This is fairly convincing evidence that the ultra-high-energy cosmic rays we see are coming from (relatively) nearby galaxies containing giant black holes. Now, there are a couple of important caveats, here, chief among them being the fact that they're dealing with a tiny number of events-- they slice the data up a lot of different ways, with different lower energy limits, but the largest number I saw in the papaer was 81 particles. There were either 15 or 27 particles in their highest energy category (there are two different counts given, reflecting slightly different energy threholds, I think). It's possible-- not terribly likely, but possible-- that there's some statistical weirdness going on.

Of course, their AGN map isn't comprehensive, either, so it may be that they understate the correlation-- there might be AGN's that weren't included in the survey the used that would correlate with some of the particles that don't have obvious sources. Then again, some of the particles they see correlate with more than one source, so it's a little difficult to make a solid identification for any of them.

Most of these issues will be solved with more time. The data they have comes from a bit more than three years of operation of the observatory, but they can only really run on moonless nights, and there's been a lot of fiddling around with the detectors. They say toward the end of the paper that this really amounts to 1.2 years of full operation. As that number increases, they'll get more particles, and start to be able to make more sensitive tests of the correlation.

As preliminary measurements go, though, this is awfully good.

One final note: the distance cut-off in the statement quoted above is significant: there's a theory developed by Greisen, Zatsepin, and Kuzmin that says that particles at the highest measured energies should not be able to travel all that far without scattering off photons of the cosmic microwave background. This is discussed in some detail at Backreaction, but the basic idea is that there ought to be a sharp drop in the number of particles traveling more than about 100 megaparsecs above an energy of 1019 eV.

Their results are consistent with this theory:

90% of the protons arriving at Earth with energy exceeding 60 EeV originate from sources closer than 200 Mpc. This (somewhat arbitrarily defined) "GZK horizon" decreases rapidly with increasing energy and drops to 90 Mpc for energies exceeding 80 EeV.

"Consistent with" is a sort of scientific weasel phrase meaning "this agrees with the theory, but doesn't conclusively prove anything." They don't really have enough particles in their dataset to do the analysis that you really want to check this. To test the GZK theory accurately, you would want to see multiple detections from the same source, enough so you could make a stab at reconstructing the energy spectrum. Then you would compare spectra from sources at different distances, and hopefully see that the more distant sources produed fewer particles at the really high energies than the nearer sources. This, again, is just a matter of time.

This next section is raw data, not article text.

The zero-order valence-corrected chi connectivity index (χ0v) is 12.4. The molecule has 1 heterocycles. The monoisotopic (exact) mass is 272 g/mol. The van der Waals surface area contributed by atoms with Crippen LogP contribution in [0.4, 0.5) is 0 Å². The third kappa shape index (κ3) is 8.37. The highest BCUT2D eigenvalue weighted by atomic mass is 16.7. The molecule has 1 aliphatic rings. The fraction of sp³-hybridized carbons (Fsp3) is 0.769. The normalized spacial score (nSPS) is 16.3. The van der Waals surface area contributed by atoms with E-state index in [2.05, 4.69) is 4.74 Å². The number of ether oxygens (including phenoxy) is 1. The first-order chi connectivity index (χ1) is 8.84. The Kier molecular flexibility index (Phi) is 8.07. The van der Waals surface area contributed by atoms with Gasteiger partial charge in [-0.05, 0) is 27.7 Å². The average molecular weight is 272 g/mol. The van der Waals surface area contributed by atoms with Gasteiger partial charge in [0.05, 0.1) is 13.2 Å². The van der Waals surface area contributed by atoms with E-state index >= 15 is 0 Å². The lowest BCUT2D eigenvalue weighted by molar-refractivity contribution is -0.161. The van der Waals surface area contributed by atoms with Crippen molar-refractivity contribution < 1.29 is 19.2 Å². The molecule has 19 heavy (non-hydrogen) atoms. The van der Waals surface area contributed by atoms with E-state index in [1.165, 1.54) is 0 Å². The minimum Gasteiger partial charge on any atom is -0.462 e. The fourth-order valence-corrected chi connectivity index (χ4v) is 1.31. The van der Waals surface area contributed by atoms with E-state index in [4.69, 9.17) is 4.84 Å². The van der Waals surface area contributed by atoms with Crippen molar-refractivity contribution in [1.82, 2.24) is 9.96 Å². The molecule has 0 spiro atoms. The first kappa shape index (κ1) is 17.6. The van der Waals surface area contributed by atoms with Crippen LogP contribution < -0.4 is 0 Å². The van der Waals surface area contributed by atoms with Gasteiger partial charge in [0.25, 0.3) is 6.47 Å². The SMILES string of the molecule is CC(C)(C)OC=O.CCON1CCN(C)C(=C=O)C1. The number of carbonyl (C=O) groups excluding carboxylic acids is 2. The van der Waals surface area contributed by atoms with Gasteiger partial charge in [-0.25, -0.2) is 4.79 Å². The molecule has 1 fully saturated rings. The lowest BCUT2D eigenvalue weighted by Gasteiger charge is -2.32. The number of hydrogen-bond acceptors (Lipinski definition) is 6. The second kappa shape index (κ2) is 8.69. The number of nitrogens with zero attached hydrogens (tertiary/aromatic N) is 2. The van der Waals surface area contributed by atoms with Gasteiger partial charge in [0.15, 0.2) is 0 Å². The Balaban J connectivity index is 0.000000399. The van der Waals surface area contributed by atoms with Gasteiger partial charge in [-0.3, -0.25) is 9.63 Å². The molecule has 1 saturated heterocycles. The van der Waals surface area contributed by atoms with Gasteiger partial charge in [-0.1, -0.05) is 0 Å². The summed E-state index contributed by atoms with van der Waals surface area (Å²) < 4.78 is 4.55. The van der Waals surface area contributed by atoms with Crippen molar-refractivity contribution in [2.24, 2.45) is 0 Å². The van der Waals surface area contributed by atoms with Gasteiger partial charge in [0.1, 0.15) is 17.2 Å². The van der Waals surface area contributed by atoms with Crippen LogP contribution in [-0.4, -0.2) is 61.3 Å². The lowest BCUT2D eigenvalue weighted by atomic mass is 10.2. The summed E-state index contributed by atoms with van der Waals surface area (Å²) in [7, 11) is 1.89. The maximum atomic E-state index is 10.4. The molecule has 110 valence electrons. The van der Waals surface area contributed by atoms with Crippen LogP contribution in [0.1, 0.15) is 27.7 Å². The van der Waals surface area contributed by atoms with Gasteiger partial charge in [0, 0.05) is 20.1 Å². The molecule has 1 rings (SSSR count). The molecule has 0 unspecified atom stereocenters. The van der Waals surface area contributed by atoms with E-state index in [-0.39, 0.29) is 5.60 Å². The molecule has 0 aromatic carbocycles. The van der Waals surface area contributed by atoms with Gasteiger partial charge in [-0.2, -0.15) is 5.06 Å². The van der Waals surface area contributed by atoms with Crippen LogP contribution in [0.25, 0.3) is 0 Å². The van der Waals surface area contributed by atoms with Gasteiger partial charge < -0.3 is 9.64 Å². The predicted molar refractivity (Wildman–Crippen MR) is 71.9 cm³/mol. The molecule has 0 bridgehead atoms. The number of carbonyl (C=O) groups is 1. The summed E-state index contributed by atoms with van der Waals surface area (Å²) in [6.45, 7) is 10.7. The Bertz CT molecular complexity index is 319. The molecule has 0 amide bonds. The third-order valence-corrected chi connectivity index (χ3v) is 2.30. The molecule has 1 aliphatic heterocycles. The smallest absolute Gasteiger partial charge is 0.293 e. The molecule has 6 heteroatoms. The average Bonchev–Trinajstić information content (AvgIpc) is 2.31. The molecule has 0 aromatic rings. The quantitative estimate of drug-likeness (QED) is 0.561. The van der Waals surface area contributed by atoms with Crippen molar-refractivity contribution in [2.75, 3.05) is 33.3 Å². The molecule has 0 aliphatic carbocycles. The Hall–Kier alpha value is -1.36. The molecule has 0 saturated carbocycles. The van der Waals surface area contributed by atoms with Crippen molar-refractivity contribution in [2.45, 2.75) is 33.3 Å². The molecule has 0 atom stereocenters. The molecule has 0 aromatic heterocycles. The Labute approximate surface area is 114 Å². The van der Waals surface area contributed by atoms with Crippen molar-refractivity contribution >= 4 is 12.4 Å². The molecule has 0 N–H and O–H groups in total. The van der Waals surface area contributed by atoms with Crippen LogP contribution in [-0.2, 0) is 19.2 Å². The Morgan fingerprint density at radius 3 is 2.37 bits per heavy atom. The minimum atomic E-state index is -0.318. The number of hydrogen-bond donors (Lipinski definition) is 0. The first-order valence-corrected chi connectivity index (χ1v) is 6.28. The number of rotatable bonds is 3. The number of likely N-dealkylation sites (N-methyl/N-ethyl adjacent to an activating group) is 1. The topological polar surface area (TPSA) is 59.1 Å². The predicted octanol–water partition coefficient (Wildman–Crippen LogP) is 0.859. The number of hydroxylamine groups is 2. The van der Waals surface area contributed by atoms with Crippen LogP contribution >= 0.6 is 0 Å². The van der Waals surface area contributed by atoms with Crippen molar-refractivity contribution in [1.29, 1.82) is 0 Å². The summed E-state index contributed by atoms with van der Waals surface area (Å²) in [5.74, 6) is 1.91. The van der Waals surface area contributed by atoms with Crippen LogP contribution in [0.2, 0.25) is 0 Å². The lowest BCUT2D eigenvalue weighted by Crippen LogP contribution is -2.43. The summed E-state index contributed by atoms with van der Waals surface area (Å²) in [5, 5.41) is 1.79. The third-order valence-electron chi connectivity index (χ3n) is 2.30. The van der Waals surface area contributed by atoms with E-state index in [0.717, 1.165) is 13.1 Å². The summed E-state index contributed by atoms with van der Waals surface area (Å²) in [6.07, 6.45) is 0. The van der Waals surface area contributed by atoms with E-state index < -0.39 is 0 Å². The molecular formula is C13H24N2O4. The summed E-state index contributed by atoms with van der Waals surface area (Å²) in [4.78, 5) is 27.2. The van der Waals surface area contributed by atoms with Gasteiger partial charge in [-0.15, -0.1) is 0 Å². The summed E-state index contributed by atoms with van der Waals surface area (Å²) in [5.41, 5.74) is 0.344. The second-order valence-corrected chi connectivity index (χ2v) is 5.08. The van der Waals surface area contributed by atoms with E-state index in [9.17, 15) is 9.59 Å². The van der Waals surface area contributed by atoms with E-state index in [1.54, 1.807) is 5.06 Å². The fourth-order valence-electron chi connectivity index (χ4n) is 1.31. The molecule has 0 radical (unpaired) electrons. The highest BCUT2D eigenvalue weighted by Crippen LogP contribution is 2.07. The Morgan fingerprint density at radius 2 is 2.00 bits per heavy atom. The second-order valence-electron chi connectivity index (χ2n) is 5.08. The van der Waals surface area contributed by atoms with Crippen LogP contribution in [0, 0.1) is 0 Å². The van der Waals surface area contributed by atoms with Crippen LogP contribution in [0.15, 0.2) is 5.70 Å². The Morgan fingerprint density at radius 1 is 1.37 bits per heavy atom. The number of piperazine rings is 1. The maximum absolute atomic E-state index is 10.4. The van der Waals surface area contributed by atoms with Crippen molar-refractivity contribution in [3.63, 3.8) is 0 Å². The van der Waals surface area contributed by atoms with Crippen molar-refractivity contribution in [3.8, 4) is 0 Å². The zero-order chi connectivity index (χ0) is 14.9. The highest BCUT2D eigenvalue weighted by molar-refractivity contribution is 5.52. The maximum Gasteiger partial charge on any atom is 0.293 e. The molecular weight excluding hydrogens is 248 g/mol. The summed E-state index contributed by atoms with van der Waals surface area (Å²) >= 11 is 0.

So, in summary: big news from the Auger collaboration. They have fairly convincing evidence that ultra-high-energy cosmic rays are coming from active nuclei of other galaxies. They also see a hint of what might be the expected GZK cut-off. These are early results, and will only improve with time.

And, as a bonus, it's remarkably readable for a particle astrophysics paper. There are pretty pictures, too, so check it out if you have access to Science.

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Thanks for the link. If you've no access to Science, Aaron Chou from the AUGER collaboration gave a talk yesterday at our workshop, the video and slides is now online, link here.

This is a HUGE story!

I've been following it for several decades via my close friend Dr. Michael Salamon, who was in the Fly's Eye team at University of Utah, gathering data on these events.

This also makes Black Holes crucial to galactic evolution as well as the high-end cosmic rays, and perhaps to the distribution of heavy elements and thus our own life.

What would John Michell [25 December 1724 - 29 April 1793) have thought? He started this line of theory...

Just curious. Let's suppose the LHC doesn't find any interesting particles in the TeV range besides the Higgs - say the smallest SUSY particle mass is way outside the TeV range.

Would it be feasible to have a space borne experiment to do high energy particle collisions with UHECR's?

My first reaction was "well these are charged particles, and they will suffer deflection due to galactic, and intergalactic magnetic fields", so their directions will be scrambled up". Of course at these energies the radius of curvature for protons in a weak mag field must be rather small. Just how much angular "dispersion" would you think a 1EEV proton would suffer in a 100MPcs?